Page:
SA budget allocation may put paid to Alice gallery: Higgins


2575 SA Aboriginal art gelleryBy ERWIN CHLANDA
A $60m allocation, claimed by the Advertiser newspaper to be in tomorrow’s South Australian budget for a “world-leading Aboriginal art gallery,” is likely to turn a similar project in Alice Springs into a missed opportunity, says NT Opposition Leader Gary Higgins.
SA Premier Steven Marshall is reported to also be setting aside “$200,000 for a study to define the project’s scope and overall vision in consultation with communities, the SA Museum and Art Gallery.
“Before the election, Mr Marshall indicated the gallery could start construction before 2022.”
Says Mr Higgins: “This debacle begs the question what Labor has actually achieved since coming to government given they only recently went to tender for a business case. [Although it would also seem that the SA Government has not undertaken a business case ahead of its budget allocation.]
“The National Indigenous Art Gallery should be Alice Springs, not in South Australia.
2575 SA RAH site hotel“It is becoming abundantly clear that the Northern Territory will not be home to the National Indigenous Art Gallery and Labor will not deliver the finished product in this term.
“The Territory Opposition has always maintained support for the proposed Gallery, however notes that the government has failed to consult with the community in relation to the site on which the gallery will be built,” says Mr Higgins.
The Advertiser reports Mr Martin is expected to release further money in future Budgets, given the gallery’s completion would likely occur after the four years covered in Tuesday’s books.
A high-end hotel is also proposed for the old Royal Adelaide Hospital site (drawing above right).
IMAGES from the Adelaide Advertiser.


  1. If you’re so worried about this Garry why don’t you pick up the phone, call Jamie DeBrenni, call Mayor Damien Ryan and call Jacinta Price to vote for authorising it the next time it comes up before council?
    8/10ths of the people standing in the way of the project going ahead are CLP oldie whinge voters who can’t accept the fact that things are changing and that Alice Springs isn’t going to stay in statis from the days they remember in the 70s and 80s or before forever.
    Yet barely between breaths those same people in public meetings for locals will whinge that the town is in decay and that we need to reinvigorate the CBD. What do you think this is?
    Better yet, we get a new footy ground out of it as well, which is also good for local contractors too!
    The government and the builders and contracts want to start now, not in five years time after all those people have left for retirement or died.
    I’m not the greatest Labor fan in the world but this gridlock are from the people I described earlier and you can actually do something about it.
    So do it.

  2. @ “Local Centralian”: As one of the two tenths of proposed Art Gallery dissidents, I respectfully suggest that you’d do better debating Alex Nelson’s post at the Stagnant CBD story.

  3. Russell Guy: Local Centralian has a point.
    The proposed Art Gallery is not going to save Alice Springs from the high cost of living.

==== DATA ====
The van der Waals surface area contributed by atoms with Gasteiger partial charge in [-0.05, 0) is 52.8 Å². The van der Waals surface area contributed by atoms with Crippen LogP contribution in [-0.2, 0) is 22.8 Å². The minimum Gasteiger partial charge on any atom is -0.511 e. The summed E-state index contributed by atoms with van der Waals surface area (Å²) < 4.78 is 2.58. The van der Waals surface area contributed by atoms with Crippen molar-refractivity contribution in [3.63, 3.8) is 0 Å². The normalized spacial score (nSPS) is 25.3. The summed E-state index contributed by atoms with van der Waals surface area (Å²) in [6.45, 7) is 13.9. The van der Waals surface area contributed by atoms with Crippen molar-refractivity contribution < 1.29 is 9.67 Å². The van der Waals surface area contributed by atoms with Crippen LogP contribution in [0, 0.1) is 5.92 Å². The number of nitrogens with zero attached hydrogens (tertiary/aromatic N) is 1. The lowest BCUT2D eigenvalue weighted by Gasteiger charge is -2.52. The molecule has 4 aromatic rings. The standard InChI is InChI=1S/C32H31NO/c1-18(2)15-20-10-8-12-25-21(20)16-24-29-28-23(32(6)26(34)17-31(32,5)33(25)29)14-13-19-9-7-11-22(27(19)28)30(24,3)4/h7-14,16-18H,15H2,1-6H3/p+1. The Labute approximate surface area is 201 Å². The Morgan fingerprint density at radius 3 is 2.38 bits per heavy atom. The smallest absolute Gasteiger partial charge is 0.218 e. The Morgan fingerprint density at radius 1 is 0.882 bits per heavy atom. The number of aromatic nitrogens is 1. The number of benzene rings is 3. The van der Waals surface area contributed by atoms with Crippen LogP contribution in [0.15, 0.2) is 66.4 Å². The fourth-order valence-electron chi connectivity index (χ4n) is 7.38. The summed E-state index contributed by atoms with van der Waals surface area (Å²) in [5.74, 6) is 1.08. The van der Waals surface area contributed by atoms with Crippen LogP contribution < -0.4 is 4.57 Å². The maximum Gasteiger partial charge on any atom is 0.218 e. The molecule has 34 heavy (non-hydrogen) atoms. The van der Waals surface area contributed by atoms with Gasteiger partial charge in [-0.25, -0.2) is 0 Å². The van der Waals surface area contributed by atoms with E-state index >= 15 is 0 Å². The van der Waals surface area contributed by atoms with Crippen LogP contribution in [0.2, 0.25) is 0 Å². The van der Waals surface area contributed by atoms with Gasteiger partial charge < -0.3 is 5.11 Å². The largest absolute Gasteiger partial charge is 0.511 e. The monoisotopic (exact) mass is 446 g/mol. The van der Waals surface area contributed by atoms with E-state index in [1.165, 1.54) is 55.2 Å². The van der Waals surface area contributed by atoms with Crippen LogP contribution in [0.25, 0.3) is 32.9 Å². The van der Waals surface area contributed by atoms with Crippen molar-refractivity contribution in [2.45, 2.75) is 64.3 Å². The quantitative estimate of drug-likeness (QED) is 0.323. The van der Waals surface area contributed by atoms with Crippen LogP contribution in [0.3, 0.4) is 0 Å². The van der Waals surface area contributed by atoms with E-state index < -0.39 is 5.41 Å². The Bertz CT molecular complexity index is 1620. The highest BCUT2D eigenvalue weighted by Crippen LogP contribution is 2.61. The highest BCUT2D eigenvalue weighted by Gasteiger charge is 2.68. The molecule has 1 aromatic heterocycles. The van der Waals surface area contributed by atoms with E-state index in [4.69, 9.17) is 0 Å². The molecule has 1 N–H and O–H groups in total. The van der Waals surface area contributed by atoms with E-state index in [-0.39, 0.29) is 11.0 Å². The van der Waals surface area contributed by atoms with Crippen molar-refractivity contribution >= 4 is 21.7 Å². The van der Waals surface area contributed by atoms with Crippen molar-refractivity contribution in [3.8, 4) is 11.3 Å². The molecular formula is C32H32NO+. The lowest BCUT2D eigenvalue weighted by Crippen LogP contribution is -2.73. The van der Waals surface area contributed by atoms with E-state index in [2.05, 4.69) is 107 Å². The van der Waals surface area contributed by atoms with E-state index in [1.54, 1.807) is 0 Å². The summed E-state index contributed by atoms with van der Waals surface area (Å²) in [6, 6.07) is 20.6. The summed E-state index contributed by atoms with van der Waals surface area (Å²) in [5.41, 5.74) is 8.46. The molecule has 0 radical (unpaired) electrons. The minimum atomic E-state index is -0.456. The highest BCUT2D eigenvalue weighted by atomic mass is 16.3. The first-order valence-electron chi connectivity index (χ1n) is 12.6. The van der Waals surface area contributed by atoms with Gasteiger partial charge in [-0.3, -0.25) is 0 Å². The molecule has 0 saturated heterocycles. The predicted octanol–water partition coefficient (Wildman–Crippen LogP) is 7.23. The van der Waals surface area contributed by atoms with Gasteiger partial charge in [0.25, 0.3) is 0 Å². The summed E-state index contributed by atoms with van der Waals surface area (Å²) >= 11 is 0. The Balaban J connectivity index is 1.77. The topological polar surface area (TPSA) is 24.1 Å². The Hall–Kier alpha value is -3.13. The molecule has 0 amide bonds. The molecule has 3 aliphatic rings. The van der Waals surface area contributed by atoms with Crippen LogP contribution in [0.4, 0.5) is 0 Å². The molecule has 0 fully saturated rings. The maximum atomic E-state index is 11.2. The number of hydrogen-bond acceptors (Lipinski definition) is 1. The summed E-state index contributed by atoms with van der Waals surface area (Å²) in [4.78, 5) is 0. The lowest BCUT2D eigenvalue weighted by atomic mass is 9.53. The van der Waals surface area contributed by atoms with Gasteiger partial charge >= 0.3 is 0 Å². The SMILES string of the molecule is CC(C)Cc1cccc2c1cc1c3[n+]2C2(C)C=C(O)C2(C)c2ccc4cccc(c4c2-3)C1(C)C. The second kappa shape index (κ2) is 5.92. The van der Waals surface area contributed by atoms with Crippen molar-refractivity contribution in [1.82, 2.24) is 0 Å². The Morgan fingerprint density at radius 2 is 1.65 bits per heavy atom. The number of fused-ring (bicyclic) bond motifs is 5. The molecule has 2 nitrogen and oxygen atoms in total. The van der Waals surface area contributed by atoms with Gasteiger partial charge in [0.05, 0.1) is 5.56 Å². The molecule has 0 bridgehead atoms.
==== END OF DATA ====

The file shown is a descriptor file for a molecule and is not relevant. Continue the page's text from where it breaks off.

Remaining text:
In my view, Alice Springs needs to grow with a permanent stable economy, which will certaintly help the CBD and the local people.
    The Alice Springs Council and NT goverment have slowed the growth for Central Australia. It’s time that the Federal Government steps in and takes control of Alice Springs.

  4. @ Albert Diano: Thanks for your engagement, Albert.
    I encouraged “Local Centralian” to engage with Alex Nelson’s post because Alex is making a similar point to yours.
    I have made the point that nurturing and encouraging (financially) the jewels of community museums and other galleries in Alice is part of establishing a stable tourist economy, with benefits for the CBD and visitation accommodation alternatives for the growing Baby Boomer domestic market, versus the high end air fares on which the government’s proposal is based.
    I suggest that more cross-engagement with thematic posting would be useful in debating the points made, with thanks to the Editor for his patronage.

  5. The way to reinvigorate the CBD is not through investing in an art gallery or a cultural centre, but by investing in people.
    Build attractive modern flats and populate the area. I understand there are no zoning impediments to doing that.
    A skate park at the river end of Parson’s Street would breathe life into many who just hang around, and they hang around because it still is our CBD. We’ve just made a mess of it is all.

  6. @ Hal Duell: You are right about investing in people and residential accommodation in the CBD, but the property owners will need to invest some of those profits they have made over the years or sell their properties onto someone who will invest in residential developments.
    Interestingly the recent national growth figure is 3.4% and “PRIVATE capital investment grew at 12% last financial year in Tasmania.” (Today’s Mercury). Meanwhile the NT’s figures are negative.
    @ Albert Diano: Fortunately I can’t see the Federal government of either persuasion investing in the CBD. What the CBD needs is more successful commercial businesses, preferably businesses that employ numerous and permanent employees, which should in turn with the above residential accommodation attract people and other businesses.

  7. Why for just the Aboriginals – people get bored with this. An art gallery instead of homes, recreation, job prospects and only for the few remaining Aboriginals with only 1% of the blood being Aboriginal.


Please enter your comment!
Please enter your name here